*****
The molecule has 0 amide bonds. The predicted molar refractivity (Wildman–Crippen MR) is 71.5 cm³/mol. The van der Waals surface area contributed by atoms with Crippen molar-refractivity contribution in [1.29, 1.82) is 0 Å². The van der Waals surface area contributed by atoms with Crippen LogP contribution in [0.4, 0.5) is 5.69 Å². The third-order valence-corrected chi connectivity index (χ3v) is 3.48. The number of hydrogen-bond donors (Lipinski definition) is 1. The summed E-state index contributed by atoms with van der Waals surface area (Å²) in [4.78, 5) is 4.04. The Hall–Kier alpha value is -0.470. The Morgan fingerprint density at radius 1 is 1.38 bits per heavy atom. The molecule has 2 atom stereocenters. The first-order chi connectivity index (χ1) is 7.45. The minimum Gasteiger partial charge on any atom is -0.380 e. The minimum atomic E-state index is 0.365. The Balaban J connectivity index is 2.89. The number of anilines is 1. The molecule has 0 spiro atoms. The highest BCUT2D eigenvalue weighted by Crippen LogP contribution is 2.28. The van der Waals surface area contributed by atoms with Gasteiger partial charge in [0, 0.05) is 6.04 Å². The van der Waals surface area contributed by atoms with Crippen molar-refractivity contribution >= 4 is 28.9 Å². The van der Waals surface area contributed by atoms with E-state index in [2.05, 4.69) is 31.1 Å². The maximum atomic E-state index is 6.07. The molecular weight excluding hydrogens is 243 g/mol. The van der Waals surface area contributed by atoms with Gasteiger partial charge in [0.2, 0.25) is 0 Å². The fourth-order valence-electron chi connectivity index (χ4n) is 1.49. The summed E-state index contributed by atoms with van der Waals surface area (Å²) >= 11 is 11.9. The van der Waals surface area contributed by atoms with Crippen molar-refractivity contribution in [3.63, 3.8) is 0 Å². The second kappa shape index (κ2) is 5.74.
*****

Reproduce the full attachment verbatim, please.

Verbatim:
The molecule has 0 amide bonds. The predicted molar refractivity (Wildman–Crippen MR) is 71.5 cm³/mol. The van der Waals surface area contributed by atoms with Crippen molar-refractivity contribution in [1.29, 1.82) is 0 Å². The van der Waals surface area contributed by atoms with Crippen LogP contribution in [0.4, 0.5) is 5.69 Å². The third-order valence-corrected chi connectivity index (χ3v) is 3.48. The number of hydrogen-bond donors (Lipinski definition) is 1. The summed E-state index contributed by atoms with van der Waals surface area (Å²) in [4.78, 5) is 4.04. The Hall–Kier alpha value is -0.470. The Morgan fingerprint density at radius 1 is 1.38 bits per heavy atom. The molecule has 2 atom stereocenters. The first-order chi connectivity index (χ1) is 7.45. The minimum Gasteiger partial charge on any atom is -0.380 e. The minimum atomic E-state index is 0.365. The Balaban J connectivity index is 2.89. The number of anilines is 1. The molecule has 0 spiro atoms. The highest BCUT2D eigenvalue weighted by Crippen LogP contribution is 2.28. The van der Waals surface area contributed by atoms with Gasteiger partial charge in [0, 0.05) is 6.04 Å². The van der Waals surface area contributed by atoms with Crippen molar-refractivity contribution >= 4 is 28.9 Å². The van der Waals surface area contributed by atoms with E-state index in [2.05, 4.69) is 31.1 Å². The maximum atomic E-state index is 6.07. The molecular weight excluding hydrogens is 243 g/mol. The van der Waals surface area contributed by atoms with Gasteiger partial charge in [0.2, 0.25) is 0 Å². The fourth-order valence-electron chi connectivity index (χ4n) is 1.49. The summed E-state index contributed by atoms with van der Waals surface area (Å²) >= 11 is 11.9. The van der Waals surface area contributed by atoms with Crippen molar-refractivity contribution in [3.63, 3.8) is 0 Å². The second kappa shape index (κ2) is 5.74.